(This is the first in a series on the distortion of immigration law and policy.) There is broad agreement that the immigration system is broken. But reaching a political consensus on how to fix the system has in recent years proved impossible. In the absence of a comprehensive immigration reform, the government has adopted a “get-tough” posture on immigration designed to “restore integrity to the immigration system” and “uphold the rule of law.” Immigrants are being arrested, imprisoned, and deported in record numbers. Acknowledging the short-term inability to remove all estimated 11-12 million unauthorized immigrants, the federal government has prioritized the imprisonment and removal of “criminal aliens – legal and unauthorized immigrants who have run afoul of the law. However, in the search for “criminal aliens” and “fugitive aliens,” the government has cast an alarmingly wide and tightly woven net. The focus on criminal aliens reflects the increasing merger of immigration and criminal law – a process scholars call “crimmigration.” Not only has immigration law incorporated components of criminal law, but the federal government has also mounted enforcement initiatives in which violators of immigration law are criminally charged and sentenced. Concerns about the wisdom, lawfulness, and constitutionality of the immigrant crackdown, are mounting as immigrant arrests increase, the detained immigrant population expands, and immigrant cases dominate federal criminal prosecutions. Over the past several years the immigrant crackdown has done little to repair the broken immigration system. Instead, the crackdown appears to have further damaged the system, creating an array of new problems and challenges that must be resolved if the integrity of the immigration system is to be restored. Crimmigration and Immigrant Criminalization Soon after Sept. 11, 20001 the newly created Department of Homeland Security assumed responsibility for immigration and border control. Two new DHS agencies – Immigration and Customs Enforcement (ICE) and Customs and Border Enforcement (CBP) – took over the operations of the disbanded Immigration and Naturalization Services (INS), which had been a Department of Justice agency. The post-Sept. 11 linking of immigration and homeland security is readily evident in the ICE and CBP mission statements.” CBP, whose main component is the Border Patrol, states: "We are the guardian of our Nation's borders. We are America's frontline. We safeguard the American homeland at and beyond our borders. We protect the American public against terrorists and the instruments of terror." As time has passed since Sept. 11 DHS and its immigration agencies have deemphasized the initial immigrant/terrorist linkage and have instead stressed that tough and comprehensive immigration enforcement is essential to the “rule of law” in the United States and the integrity of the immigration system. At her confirmation hearing, DHS Secretary-Designate Janet Napolitano promised to “wisely enforce the rule of law at our borders,” and two weeks later issued a departmental directive stating that “upholding the rule of law” was a primary objective of immigration enforcement.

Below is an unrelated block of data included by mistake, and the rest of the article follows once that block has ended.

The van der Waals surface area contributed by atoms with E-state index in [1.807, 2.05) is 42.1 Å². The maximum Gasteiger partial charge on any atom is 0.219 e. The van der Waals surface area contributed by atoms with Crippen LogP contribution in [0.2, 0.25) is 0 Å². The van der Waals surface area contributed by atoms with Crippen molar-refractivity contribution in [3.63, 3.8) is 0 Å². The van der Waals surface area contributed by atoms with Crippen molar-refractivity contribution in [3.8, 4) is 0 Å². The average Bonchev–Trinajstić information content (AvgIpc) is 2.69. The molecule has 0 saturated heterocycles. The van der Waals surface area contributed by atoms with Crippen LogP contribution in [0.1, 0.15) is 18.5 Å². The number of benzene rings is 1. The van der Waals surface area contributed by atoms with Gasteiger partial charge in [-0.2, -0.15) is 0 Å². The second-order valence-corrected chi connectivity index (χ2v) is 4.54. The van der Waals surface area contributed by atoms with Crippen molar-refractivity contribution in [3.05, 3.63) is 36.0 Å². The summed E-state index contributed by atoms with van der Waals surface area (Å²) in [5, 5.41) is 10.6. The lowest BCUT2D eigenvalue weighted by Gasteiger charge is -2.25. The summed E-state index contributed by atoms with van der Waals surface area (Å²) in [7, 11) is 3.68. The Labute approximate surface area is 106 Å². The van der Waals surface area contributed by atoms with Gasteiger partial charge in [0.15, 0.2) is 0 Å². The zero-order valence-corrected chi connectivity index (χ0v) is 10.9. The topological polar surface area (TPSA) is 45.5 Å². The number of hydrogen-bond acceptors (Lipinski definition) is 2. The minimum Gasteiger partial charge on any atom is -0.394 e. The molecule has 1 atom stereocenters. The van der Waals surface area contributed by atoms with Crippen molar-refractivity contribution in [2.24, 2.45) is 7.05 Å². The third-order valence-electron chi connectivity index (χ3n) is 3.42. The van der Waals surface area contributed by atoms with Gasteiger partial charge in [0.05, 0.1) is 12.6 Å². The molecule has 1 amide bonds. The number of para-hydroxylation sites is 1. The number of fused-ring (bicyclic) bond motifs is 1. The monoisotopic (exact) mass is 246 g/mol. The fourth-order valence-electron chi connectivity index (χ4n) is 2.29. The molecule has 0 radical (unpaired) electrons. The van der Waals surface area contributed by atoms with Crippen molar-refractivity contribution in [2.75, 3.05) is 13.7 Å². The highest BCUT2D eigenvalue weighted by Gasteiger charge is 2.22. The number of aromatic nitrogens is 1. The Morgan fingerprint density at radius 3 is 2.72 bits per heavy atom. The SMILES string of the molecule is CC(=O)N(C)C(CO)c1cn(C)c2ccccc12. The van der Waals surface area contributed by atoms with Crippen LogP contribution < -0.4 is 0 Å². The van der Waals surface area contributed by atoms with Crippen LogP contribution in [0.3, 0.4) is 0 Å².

The “rule of law” framing for immigration enforcement became common in DHS after Michael Chertoff was appointed director in 2005. With respect to the DHS mission of protecting the country against what DHS Secretary Chertoff called “dangerous people,” he told Congress: “[W]e are also a nation of laws, and illegal immigration threatens our national security, challenges our sovereignty, and undermines the rule of law.”  Tough immigration enforcement aims to reinstate respect for the rule of law and help repair the broken immigration system. ICE news releases about immigration raids commonly state that the operations help “restore integrity to the immigration system.” Explaining ICE’s program to hunt down criminal aliens and other immigration fugitives in a Feb. 4, 2009 release, John Torres, acting assistant ICE secretary, said that this program was part of ICE’s commitment to meet the post-Sept. 11 challenge to meet “its mandate to restore integrity to America’s immigration system.” 
 Testimony of Secretary-Designate Janet Napolitano, Department of Homeland Security, Jan. 15, 2009, online at: http://www.dhs.gov/ynews/testimony/testimony_1232547062602.shtm ; “Immigration and Border Security Action Directive,” DHS, Jan. 30, 2009, online at: http://www.dhs.gov/ynews/releases/pr_1233353528835.shtm  Testimony of DHS Secretary Michael Chertoff, Senate Committee on the Judiciary, April 2, 2008, online at: http://www.dhs.gov/xnews/testimony/testimony_1207231284950.shtm
 John Torres, “ICE Focus on Immigration Fugitives Getting Results,” Feb. 4, 2009, online at: http://www.dhs.gov/journal/leadership/labels/immigration%20enforcement.html
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